For parents whose children have been placed in foster care, lack of stable housing is a major factor in preventing families from being reunited — the main cause, in fact, 40 percent of the time in Philadelphia, reports WHYY, and a third of the time nationally.
So Philly’s Department of Human Services (DHS) and the Office of Homeless Services (OHS) have partnered in the launch of Rapid Re-Housing for Reunification, a program that helps parents get into affordable housing faster, in hopes that it will help reunite them with their children.
The program requires that families find their own housing and pay 30% of their income toward rent, the city said in a press release; rapid re-housing will subsidize the rest of their rent for a year. It’s aimed at people who would be reunified with their children in the next six months if not for their housing instability. WHYY reports that parents don’t need to be homeless to qualify, but could also be couch-surfing or living in a substandard rental.
The program is the first of its kind in the nation, although rapid re-housing programs in general have become popular in the last decade, WHYY reports. Philadelphia runs its own rapid re-housing programs for other populations, with the help of a number of providers, including Congreso de Latinos Unidos, which is also partnering with DHS and OHS on the new program.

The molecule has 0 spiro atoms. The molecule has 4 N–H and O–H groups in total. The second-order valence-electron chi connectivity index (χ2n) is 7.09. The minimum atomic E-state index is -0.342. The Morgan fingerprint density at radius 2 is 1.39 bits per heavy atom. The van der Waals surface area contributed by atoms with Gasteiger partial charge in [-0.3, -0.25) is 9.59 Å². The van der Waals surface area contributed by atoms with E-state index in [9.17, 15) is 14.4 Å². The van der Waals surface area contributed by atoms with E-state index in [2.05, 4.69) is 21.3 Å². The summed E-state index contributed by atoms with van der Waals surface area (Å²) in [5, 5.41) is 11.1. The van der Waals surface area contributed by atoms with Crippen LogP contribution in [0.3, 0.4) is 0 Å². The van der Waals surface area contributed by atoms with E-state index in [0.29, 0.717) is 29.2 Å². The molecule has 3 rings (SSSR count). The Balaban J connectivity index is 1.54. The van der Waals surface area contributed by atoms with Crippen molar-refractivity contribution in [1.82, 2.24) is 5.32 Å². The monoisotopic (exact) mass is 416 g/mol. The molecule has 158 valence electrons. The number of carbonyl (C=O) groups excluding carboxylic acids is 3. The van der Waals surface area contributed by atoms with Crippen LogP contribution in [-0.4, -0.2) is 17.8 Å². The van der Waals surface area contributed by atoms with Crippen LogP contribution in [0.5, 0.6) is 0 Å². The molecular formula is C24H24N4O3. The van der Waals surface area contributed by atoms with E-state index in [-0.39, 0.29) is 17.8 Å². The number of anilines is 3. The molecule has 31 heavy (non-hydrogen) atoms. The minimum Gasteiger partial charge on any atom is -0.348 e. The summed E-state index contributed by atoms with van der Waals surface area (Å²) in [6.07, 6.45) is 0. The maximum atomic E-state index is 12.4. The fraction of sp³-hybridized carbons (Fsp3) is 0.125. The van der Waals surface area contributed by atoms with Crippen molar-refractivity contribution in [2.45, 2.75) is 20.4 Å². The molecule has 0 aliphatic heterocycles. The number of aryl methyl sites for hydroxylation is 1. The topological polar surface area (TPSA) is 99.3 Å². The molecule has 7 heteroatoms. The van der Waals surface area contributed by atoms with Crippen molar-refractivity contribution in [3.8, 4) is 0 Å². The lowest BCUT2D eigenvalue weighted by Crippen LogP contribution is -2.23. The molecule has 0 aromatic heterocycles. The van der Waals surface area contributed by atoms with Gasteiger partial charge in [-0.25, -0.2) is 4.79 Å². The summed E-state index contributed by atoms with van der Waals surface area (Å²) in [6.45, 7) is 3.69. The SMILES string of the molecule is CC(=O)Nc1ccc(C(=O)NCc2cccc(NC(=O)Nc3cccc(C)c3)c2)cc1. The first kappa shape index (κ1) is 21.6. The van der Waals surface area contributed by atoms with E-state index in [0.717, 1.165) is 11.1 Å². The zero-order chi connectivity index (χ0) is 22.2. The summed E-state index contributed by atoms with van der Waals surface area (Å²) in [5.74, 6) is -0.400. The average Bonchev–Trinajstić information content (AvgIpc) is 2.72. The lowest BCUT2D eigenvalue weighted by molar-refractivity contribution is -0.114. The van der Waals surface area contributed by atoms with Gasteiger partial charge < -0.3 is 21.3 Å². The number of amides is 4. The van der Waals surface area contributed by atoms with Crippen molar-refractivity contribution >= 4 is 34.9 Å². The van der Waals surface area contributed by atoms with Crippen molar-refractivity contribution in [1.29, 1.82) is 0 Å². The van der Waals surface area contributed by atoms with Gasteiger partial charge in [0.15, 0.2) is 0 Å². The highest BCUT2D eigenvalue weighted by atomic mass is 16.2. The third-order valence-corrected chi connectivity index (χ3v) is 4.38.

“It is exciting to see DHS apply this model to child welfare,” OHS director Liz Hersh said in a statement. “We know from experience that rapid rehousing is the first step to getting people off of the street and in this case bringing families back together where they belong.”
Rapid re-housing for people experiencing homelessness has proven to be effective. It’s a “housing first” model, meaning that people aren’t screened out of the program based on criteria such as income, criminal history, medical history, and employment. Federal funding for rapid re-housing programs nationwide helped several hundred thousand people in the first three years of the program, Next City reported in 2012. Philly’s press release on the new program says that overall, one year after exiting the rapid re-housing program, 70 percent of families were in stable housing, without a subsidy, implying that housing stability has a quantifiable effect on helping families get back on their feet.
The Philly family reunification program expects to serve 30 families in the first year of the pilot; since it started at the end of May, ten families have already been identified, WHYY says. The program is funded for three years with $350,000 from the Barra Foundation.
Rachel Kaufman is Next City's senior editor, responsible for our daily journalism. She was a longtime Next City freelance writer and editor before coming on staff full-time. She has covered transportation, sustainability, science and tech. Her writing has appeared in Inc., National Geographic News, Scientific American and other outlets.